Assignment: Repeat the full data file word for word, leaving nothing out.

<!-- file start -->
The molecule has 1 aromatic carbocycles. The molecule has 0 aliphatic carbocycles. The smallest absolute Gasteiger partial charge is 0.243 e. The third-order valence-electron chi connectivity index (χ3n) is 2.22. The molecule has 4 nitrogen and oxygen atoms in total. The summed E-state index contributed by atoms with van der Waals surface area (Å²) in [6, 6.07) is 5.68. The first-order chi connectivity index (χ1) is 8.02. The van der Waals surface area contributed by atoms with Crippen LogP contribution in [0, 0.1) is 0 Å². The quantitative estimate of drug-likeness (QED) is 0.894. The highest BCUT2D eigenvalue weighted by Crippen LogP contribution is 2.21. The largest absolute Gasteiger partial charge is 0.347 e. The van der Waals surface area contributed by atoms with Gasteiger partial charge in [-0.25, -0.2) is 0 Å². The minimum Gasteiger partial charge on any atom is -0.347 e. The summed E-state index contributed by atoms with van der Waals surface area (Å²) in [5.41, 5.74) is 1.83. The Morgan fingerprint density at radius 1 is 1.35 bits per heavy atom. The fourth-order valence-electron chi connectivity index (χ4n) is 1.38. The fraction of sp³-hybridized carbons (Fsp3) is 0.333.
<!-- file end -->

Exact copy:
The molecule has 1 aromatic carbocycles. The molecule has 0 aliphatic carbocycles. The smallest absolute Gasteiger partial charge is 0.243 e. The third-order valence-electron chi connectivity index (χ3n) is 2.22. The molecule has 4 nitrogen and oxygen atoms in total. The summed E-state index contributed by atoms with van der Waals surface area (Å²) in [6, 6.07) is 5.68. The first-order chi connectivity index (χ1) is 8.02. The van der Waals surface area contributed by atoms with Crippen LogP contribution in [0, 0.1) is 0 Å². The quantitative estimate of drug-likeness (QED) is 0.894. The highest BCUT2D eigenvalue weighted by Crippen LogP contribution is 2.21. The largest absolute Gasteiger partial charge is 0.347 e. The van der Waals surface area contributed by atoms with Gasteiger partial charge in [-0.25, -0.2) is 0 Å². The minimum Gasteiger partial charge on any atom is -0.347 e. The summed E-state index contributed by atoms with van der Waals surface area (Å²) in [5.41, 5.74) is 1.83. The Morgan fingerprint density at radius 1 is 1.35 bits per heavy atom. The fourth-order valence-electron chi connectivity index (χ4n) is 1.38. The fraction of sp³-hybridized carbons (Fsp3) is 0.333.